Энциклопедия Формулы 1:
1950-2018

Rambler's Top100

Австрия
Австрия

Ники Лауда

Lauda, Niki

Lauda, Andreas Nikolaus

Ники Лауда / Lauda, Niki

(c) 'Who is Who' by Steve Small, 2000

Родился:

22.02.1949

Вена

Сезонов в Ф1:

13

Лет в Ф1:

15

Гран При:

177

Старты:

170*

*не стартовал:

12

Победы:

25

подряд:

3

Подиумы:

54

подряд:

9

Поул-позиции:

24

подряд:

6

Первый ряд:

31

подряд:

7

Быстрые круги:

24

подряд:

2

Лучший финиш:

1

Лучший старт:

1

Дубли:

9

Хет-трики:

3

Лидирование старт/финиш:

7

Большие шлемы:

2

Круги:

8217

лидирования:

1624

Километры:

37504.22

лидирования:

7196.64

Очки:

420.5

за один сезон:

72

подряд:

11

Ф1: 1971-1985

Ники Лауда / Lauda, Niki - 1971-1985

Чемпионат Европы Ф2: 1971-1972

Год

Команда

Шасси

1971STP March Racing TeamMarch 711
March 711
1972STP March Racing TeamMarch 721
Clarke-Mordaunt-Guthrie RacingMarch 721G
March 721G
STP March Racing TeamMarch 721G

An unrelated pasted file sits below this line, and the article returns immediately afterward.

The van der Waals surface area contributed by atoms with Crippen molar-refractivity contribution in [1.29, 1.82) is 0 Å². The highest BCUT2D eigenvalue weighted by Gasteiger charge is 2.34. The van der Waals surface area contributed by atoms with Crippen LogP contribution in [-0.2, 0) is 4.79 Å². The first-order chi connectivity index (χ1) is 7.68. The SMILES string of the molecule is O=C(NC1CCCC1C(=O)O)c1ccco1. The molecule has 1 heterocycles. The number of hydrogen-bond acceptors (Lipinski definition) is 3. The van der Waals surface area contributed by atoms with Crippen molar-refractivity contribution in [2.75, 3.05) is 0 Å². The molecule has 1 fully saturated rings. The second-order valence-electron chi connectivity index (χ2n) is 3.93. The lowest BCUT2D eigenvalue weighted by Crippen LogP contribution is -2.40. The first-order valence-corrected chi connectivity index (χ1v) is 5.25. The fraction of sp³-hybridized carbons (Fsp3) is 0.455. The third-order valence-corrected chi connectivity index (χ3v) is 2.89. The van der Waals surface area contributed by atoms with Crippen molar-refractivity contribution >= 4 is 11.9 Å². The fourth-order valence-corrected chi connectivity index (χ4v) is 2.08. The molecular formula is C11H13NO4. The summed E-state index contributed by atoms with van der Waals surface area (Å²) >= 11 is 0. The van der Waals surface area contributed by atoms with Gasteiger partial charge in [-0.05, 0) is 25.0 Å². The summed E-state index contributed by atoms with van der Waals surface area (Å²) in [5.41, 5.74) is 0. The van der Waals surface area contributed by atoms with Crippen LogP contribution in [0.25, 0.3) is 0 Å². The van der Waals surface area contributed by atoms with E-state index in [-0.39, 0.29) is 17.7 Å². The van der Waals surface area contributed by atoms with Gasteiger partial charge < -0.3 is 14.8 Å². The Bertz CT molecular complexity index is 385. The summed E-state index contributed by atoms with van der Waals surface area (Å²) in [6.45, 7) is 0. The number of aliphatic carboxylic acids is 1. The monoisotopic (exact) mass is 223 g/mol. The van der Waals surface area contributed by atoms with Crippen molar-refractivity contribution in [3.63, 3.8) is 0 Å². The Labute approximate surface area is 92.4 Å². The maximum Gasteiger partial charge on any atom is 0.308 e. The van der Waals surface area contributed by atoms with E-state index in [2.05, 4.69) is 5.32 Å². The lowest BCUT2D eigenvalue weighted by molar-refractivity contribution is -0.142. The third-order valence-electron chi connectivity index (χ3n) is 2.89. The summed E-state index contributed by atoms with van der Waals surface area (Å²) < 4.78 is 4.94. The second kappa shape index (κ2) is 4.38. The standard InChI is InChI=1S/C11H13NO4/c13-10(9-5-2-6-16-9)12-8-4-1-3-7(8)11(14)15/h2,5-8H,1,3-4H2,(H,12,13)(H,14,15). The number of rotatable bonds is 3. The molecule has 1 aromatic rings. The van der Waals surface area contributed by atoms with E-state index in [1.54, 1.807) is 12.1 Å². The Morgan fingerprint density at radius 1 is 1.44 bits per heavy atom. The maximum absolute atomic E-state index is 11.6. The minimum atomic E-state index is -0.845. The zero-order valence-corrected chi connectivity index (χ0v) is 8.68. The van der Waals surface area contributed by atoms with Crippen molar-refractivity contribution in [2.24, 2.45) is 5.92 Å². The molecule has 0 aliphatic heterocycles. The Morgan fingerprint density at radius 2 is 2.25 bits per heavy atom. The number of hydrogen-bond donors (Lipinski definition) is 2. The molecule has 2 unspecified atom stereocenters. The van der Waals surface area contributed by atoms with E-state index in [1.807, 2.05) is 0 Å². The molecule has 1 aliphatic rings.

March 721G
March 721X
March 721X
1973Marlboro BRMBRM P160C
BRM P160D
BRM P160E
BRM P160E
1974Scuderia Ferrari SpA SEFACFerrari 312B3
Ferrari 312B3
1975Scuderia Ferrari SpA SEFACFerrari 312B3
Ferrari 312B3
Ferrari 312T
Ferrari 312T
1976Scuderia Ferrari SpA SEFACFerrari 312T
Ferrari 312T
Ferrari 312T2
Ferrari 312T2
1977Scuderia Ferrari SpA SEFACFerrari 312T2
Ferrari 312T2
1978Parmalat Racing TeamBrabham BT45C
Brabham BT45C
Brabham BT46
Brabham BT46
Brabham BT46С
1979Parmalat Racing TeamBrabham BT46
Brabham BT46
Brabham BT48
Brabham BT48
Brabham BT49
Brabham BT49
1982Marlboro McLaren InternationalMcLaren MP4B
1983Marlboro McLaren InternationalMcLaren MP4-1C
McLaren MP4-1E
1984Marlboro McLaren InternationalMcLaren MP4-2
McLaren MP4-2
1985Marlboro McLaren InternationalMcLaren MP4-2B
McLaren MP4-2B

There are some who try to buck the system but usually fail, and others who play the game and manipulate it to their own ends. Niki Lauda managed to do both, with the adroitness of his off-track political and business manoeuvrings being matched only by that of his driving and racecraft, which saw him win three world titles.